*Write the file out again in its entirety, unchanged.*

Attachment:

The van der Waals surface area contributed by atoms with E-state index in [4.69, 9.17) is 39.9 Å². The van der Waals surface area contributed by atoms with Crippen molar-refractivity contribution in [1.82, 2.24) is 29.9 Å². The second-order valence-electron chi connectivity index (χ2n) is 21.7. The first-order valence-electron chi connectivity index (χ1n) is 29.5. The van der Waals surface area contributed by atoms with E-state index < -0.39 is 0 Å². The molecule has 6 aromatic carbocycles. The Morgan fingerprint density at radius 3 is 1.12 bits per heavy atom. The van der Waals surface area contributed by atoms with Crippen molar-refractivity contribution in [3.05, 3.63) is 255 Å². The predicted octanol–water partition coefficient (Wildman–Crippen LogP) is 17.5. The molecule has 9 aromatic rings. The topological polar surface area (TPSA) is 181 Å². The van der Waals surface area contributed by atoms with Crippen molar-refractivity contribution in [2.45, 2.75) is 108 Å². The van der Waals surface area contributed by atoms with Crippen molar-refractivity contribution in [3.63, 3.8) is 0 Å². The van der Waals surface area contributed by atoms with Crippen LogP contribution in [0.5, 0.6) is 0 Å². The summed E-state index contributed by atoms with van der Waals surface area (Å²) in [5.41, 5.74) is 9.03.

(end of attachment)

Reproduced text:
The van der Waals surface area contributed by atoms with E-state index in [4.69, 9.17) is 39.9 Å². The van der Waals surface area contributed by atoms with Crippen molar-refractivity contribution in [1.82, 2.24) is 29.9 Å². The second-order valence-electron chi connectivity index (χ2n) is 21.7. The first-order valence-electron chi connectivity index (χ1n) is 29.5. The van der Waals surface area contributed by atoms with E-state index < -0.39 is 0 Å². The molecule has 6 aromatic carbocycles. The Morgan fingerprint density at radius 3 is 1.12 bits per heavy atom. The van der Waals surface area contributed by atoms with Crippen molar-refractivity contribution in [3.05, 3.63) is 255 Å². The predicted octanol–water partition coefficient (Wildman–Crippen LogP) is 17.5. The molecule has 9 aromatic rings. The topological polar surface area (TPSA) is 181 Å². The van der Waals surface area contributed by atoms with Crippen molar-refractivity contribution in [2.45, 2.75) is 108 Å². The van der Waals surface area contributed by atoms with Crippen molar-refractivity contribution in [3.63, 3.8) is 0 Å². The van der Waals surface area contributed by atoms with Crippen LogP contribution in [0.5, 0.6) is 0 Å². The summed E-state index contributed by atoms with van der Waals surface area (Å²) in [5.41, 5.74) is 9.03.